Linda G. Hill

Life in progress

Is it as sexist if a woman does it?

72 Comments

Saturday afternoon found yours truly enjoying a beer on the patio of one of Kingston’s livelier establishments. At this particular place, since it is Irish, the waiting staff wear kilts. Both the girls and the guys.

My table was adjacent to a table where three middle-aged women were sitting. Between us, a waiter stood talking to some customers. His back was to the other table. I watched as one of the women extended her arm and wiggled her fingers below the hem of the waiter’s kilt, as though she was going to reach up under it and tickle… something. I didn’t know whether to smile or be appalled. In retrospect, I’m pretty sure it’s the latter.

So let’s see… what is your reaction? Take the poll:

I could probably have come up with some more answers, but I’m interested to see what you have to say. Let’s discuss.

Edit for clarification: The woman didn’t come in contact with the waiter, and he didn’t notice she did it.

Author: LindaGHill

There's a writer in here, clawing her way out.

72 thoughts on “Is it as sexist if a woman does it?

  1. I agree with dalecooper57, it can’t be harassment if one gender is called out for it and the other isn’t. That makes it a double standard, which is where harassment comes from in the first place if you ask me.

    Liked by 1 person

  2. If you think a man doing it to a woman is wrong, then you also have to think the same if the positions are reversed, otherwise your argument is invalid.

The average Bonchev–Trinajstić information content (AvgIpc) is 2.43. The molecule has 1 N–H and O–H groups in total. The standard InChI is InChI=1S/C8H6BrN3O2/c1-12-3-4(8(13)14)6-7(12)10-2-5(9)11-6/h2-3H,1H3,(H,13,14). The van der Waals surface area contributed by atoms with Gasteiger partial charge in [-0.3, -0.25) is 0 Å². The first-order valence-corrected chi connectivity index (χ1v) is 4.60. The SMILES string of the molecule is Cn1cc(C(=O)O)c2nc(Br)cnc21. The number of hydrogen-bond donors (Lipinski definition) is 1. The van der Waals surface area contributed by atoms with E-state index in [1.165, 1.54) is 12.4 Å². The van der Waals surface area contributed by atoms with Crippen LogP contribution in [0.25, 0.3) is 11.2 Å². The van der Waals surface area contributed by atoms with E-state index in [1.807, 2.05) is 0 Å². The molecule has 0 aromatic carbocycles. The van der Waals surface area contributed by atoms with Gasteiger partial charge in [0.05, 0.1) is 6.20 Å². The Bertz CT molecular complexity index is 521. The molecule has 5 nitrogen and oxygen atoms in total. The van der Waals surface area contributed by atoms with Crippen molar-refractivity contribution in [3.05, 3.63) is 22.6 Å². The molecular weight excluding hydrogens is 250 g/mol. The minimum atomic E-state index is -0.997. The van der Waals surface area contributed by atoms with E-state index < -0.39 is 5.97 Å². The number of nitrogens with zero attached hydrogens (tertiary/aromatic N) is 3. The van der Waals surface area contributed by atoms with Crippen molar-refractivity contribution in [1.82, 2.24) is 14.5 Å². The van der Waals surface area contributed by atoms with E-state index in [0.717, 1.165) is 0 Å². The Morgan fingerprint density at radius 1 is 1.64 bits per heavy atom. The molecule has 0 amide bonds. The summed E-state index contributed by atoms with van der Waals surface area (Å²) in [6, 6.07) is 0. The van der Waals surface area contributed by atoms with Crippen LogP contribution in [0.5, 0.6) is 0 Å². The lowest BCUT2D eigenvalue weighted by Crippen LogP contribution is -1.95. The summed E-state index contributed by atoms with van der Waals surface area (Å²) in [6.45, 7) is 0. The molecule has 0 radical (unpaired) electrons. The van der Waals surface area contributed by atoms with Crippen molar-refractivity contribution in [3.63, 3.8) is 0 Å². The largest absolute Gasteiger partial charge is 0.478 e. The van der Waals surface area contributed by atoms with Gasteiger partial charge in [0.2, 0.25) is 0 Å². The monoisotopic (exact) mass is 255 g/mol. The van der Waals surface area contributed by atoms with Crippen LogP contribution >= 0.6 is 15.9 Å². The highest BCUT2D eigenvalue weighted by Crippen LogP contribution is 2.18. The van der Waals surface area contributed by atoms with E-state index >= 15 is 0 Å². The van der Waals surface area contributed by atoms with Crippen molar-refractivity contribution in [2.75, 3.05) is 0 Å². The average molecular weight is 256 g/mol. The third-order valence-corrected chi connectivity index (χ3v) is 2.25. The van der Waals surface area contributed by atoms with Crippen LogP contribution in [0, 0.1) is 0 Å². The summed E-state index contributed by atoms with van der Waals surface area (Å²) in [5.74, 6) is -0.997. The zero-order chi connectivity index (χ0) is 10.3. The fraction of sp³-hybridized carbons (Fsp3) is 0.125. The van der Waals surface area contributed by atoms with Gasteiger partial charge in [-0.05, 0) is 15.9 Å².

Simple.

    Liked by 1 person

  3. I think the fact that the question has to be asked tells me the pendulum has swung too far to the side of political correctness.
    Of course this is generally not appropriate public behaviour for anyone, particularly towards someone you do not know personally and have no idea if they’ll take it as a joke or be thoroughly offended.
    But this is just being silly. It’s not lurid, violent, or even threatening. For an action to be truly offensive there has to be a “victim” who perceives that they’ve been harmed. How does anyone know if the waiter would have even been offended had he noticed?
    However, had it been a man doing this to a woman; totally unacceptable. Yes it’s a double standard but I’m okay with that, because men and women’s daily realities are totally different.

    Liked by 1 person

    • You have a good point – men’s and women’s daily realities are different. What a woman sees personally as harassment, a man might view as a joke.
      But then, as you say, the pendulum HAS swung too far. That also is a reality, as evidenced by most of the comments here.
      Thanks for chiming in, Norm. πŸ™‚

      Liked by 1 person

  4. Had you not been there no one would have noticed. The ladies were having fun and should be forgiven an indiscretion. (Was poor taste for sure)

    Liked by 2 people

  5. Yes it is inappropriate but we take life too seriously! A trio of young-at-heart old gals having a laugh!

    Liked by 2 people